The three-part division of people has been used by Sufis well before Hüdâyî. In an article on al-Ghazâlî (d. 1111), Jonothan Brown traces the development of the term through history. Especially in the Sufi context, ‘awâmm (masses) is not usually a negatively charged, derogatory word. This seems to have been the case even before al-Ghazâlî’s time. It may refer to novices on the Sufi path, and in the case of Hüdâyî’s work, lovers of the lowest degree. In the second chapter of Habbatu l-Mahabba, Hüdâyî uses ‘awâmm to describe the commoners among the people of gnosis (ahl al-ma‘rifa), who are certainly not a low group of people. The subject of fanâ’ is of great importance in Hüdâyî’s work. Before looking at Hüdâyî’s explanation, it may help to introduce a general definition. Two complimentary definitions of fanâ’ are presented in Fazlur Rahman’s article on the subject in the Encyclopaedia of Islam: “(1) the passing-away from the consciousness of the mystic of all things, including himself, and even the absence of the consciousness of this passing-away and its replacement by a pure consciousness of God, and (2) the annihilation of the imperfect attributes (as distinguished from the substance) of the creature and their replacement by the perfect attributes bestowed by God.”6 In Hüdâyî’s presentation of fanâ’, he divides it into three grades: fanâ’ of actions, attributes, and essence. At the lowest level, one loses his or her individual actions as they come into accord with the will of God. This seems to be below the fanâ’ referred to in Rahman’s definition listed above. However, this may be seen as the first step on a path which then leads to the fanâ’ of attributes. This level of fanâ’ is twofold; individuals are purified of their bad characteristics while they are filled with those of God. Those who attain the fanâ’ of attributes are like the elite mentioned above. They are held between God’s beauty (jamâl) and glory (jalâl). In an article by Paul Ballanfat, “Azîz Mahmud Hüdâyî and the Subtle Centers,” Hüdâyî is shown to have ascribed purificatory powers to the supplication, “lâ ilâha illallâh (There is no god but God).” It is said that, in this supplication, there is both fire that burns away the impure elements of the soul, and light that illuminates the heart. It is this fire and light which act as jamâl together with jalâl to balance and prepare one to reach a higher level.7 The final level of fanâ’, that of essence, is reached by those who are mentioned in the above definition as having attained, “a pure consciousness of God.” Hüdâyî supports this three-part division with a quote from the Prophet: “I take refuge in your forgiveness from your punishment, I take refuge in your contentment from your displeasure, and I take refuge in you from you.”8 It is interesting that fanâ’ is discussed in a treatise on love. Hüdâyî is demonstrating that love is what leads one to fanâ’. This is shown in a quote he gives from Junayd al-Baghdâdî (d. 910) , who quotes his teacher, al-Sarî (d. 867): “Love is not suitable between two (people) until the one says to the other, ‘O me!’”9 276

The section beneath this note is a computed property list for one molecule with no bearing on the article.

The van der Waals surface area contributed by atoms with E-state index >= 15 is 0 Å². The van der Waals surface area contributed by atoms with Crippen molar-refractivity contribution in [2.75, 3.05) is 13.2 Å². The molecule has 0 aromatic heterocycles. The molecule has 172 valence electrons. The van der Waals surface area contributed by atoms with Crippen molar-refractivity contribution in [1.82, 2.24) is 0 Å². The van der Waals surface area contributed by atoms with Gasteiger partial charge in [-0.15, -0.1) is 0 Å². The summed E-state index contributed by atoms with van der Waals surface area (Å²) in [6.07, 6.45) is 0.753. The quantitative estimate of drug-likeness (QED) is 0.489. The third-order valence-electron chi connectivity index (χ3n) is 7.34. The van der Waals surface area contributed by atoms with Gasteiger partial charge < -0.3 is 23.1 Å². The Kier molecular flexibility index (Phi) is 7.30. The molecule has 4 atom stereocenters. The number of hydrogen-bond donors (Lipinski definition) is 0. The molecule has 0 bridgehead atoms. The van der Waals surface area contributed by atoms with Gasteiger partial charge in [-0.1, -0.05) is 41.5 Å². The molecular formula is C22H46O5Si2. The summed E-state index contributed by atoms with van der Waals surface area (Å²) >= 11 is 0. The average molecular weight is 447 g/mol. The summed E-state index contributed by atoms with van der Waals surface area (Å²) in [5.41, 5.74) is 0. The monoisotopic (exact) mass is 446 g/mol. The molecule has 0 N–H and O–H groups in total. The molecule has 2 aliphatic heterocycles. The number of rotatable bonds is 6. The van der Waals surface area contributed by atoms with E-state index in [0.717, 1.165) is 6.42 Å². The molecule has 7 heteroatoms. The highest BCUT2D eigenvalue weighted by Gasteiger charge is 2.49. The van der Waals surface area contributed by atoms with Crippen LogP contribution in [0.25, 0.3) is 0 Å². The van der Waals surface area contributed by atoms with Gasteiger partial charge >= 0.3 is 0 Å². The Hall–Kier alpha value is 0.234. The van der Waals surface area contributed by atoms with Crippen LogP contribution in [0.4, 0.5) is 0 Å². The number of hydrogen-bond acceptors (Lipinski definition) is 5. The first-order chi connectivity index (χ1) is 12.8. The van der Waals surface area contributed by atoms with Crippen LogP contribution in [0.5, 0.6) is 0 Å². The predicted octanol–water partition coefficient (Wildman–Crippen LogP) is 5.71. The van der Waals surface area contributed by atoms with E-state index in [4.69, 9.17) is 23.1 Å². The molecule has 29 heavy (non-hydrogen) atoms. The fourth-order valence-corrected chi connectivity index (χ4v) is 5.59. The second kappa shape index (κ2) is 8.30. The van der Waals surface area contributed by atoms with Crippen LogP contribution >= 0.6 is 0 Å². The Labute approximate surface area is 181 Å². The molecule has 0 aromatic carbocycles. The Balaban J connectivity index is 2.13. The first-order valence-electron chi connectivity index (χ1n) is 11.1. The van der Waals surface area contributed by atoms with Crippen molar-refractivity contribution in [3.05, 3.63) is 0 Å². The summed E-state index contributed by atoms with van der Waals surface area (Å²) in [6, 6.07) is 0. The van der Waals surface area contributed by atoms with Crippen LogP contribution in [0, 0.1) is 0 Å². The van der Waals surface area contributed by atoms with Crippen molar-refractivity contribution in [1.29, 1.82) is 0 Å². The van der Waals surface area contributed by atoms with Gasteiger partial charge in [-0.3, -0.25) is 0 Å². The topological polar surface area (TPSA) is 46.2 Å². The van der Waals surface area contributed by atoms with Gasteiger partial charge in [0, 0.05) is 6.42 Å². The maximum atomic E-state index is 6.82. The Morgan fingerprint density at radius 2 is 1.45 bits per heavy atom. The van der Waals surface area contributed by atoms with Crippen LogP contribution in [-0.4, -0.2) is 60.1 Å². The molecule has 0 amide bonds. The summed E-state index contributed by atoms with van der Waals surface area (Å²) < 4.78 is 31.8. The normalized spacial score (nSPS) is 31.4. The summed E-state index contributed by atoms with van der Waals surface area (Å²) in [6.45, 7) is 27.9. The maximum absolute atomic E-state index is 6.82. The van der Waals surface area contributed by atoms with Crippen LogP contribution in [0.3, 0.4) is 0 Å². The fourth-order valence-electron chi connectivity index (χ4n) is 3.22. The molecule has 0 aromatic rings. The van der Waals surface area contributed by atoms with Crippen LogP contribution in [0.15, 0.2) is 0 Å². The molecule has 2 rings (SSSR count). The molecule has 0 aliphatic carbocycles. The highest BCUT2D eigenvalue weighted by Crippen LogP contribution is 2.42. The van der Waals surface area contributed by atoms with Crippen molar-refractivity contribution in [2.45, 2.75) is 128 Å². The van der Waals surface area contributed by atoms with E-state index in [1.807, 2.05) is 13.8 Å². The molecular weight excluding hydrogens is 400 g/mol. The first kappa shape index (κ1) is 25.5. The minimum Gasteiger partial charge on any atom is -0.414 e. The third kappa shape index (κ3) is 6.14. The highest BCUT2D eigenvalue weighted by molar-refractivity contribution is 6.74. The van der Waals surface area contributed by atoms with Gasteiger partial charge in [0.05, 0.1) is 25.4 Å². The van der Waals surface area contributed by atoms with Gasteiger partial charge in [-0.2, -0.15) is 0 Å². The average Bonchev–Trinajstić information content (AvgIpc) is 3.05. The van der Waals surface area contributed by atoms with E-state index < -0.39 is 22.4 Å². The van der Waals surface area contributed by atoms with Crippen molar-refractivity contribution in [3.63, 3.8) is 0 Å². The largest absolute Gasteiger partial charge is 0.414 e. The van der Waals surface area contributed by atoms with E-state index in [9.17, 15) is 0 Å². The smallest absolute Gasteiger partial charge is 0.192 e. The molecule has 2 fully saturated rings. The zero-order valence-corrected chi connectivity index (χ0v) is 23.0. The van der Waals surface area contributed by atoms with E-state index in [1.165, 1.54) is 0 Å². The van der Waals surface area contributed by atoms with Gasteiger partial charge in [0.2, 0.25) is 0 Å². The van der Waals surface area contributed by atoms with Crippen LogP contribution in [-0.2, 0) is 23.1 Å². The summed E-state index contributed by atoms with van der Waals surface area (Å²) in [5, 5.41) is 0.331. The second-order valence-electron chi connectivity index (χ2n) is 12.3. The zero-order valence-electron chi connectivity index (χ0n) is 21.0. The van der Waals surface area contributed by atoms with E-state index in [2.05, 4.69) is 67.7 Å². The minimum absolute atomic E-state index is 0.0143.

H Ü D Â Y ‹